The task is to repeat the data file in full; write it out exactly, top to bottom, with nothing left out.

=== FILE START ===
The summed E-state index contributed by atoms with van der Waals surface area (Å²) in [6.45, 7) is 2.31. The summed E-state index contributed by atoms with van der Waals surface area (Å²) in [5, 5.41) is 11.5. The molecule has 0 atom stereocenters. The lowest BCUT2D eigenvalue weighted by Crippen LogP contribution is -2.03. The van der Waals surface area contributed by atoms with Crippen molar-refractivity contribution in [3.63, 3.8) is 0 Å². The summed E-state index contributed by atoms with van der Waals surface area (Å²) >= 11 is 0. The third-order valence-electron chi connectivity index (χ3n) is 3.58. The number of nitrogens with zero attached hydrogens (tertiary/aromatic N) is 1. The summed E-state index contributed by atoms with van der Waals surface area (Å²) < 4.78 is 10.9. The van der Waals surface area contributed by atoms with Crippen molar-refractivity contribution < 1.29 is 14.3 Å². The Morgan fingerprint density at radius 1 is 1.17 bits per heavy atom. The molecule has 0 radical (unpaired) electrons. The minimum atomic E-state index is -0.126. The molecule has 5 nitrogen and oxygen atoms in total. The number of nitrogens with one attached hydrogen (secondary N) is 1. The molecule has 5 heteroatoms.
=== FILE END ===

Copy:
The summed E-state index contributed by atoms with van der Waals surface area (Å²) in [6.45, 7) is 2.31. The summed E-state index contributed by atoms with van der Waals surface area (Å²) in [5, 5.41) is 11.5. The molecule has 0 atom stereocenters. The lowest BCUT2D eigenvalue weighted by Crippen LogP contribution is -2.03. The van der Waals surface area contributed by atoms with Crippen molar-refractivity contribution in [3.63, 3.8) is 0 Å². The summed E-state index contributed by atoms with van der Waals surface area (Å²) >= 11 is 0. The third-order valence-electron chi connectivity index (χ3n) is 3.58. The number of nitrogens with zero attached hydrogens (tertiary/aromatic N) is 1. The summed E-state index contributed by atoms with van der Waals surface area (Å²) < 4.78 is 10.9. The van der Waals surface area contributed by atoms with Crippen molar-refractivity contribution < 1.29 is 14.3 Å². The Morgan fingerprint density at radius 1 is 1.17 bits per heavy atom. The molecule has 0 radical (unpaired) electrons. The minimum atomic E-state index is -0.126. The molecule has 5 nitrogen and oxygen atoms in total. The number of nitrogens with one attached hydrogen (secondary N) is 1. The molecule has 5 heteroatoms.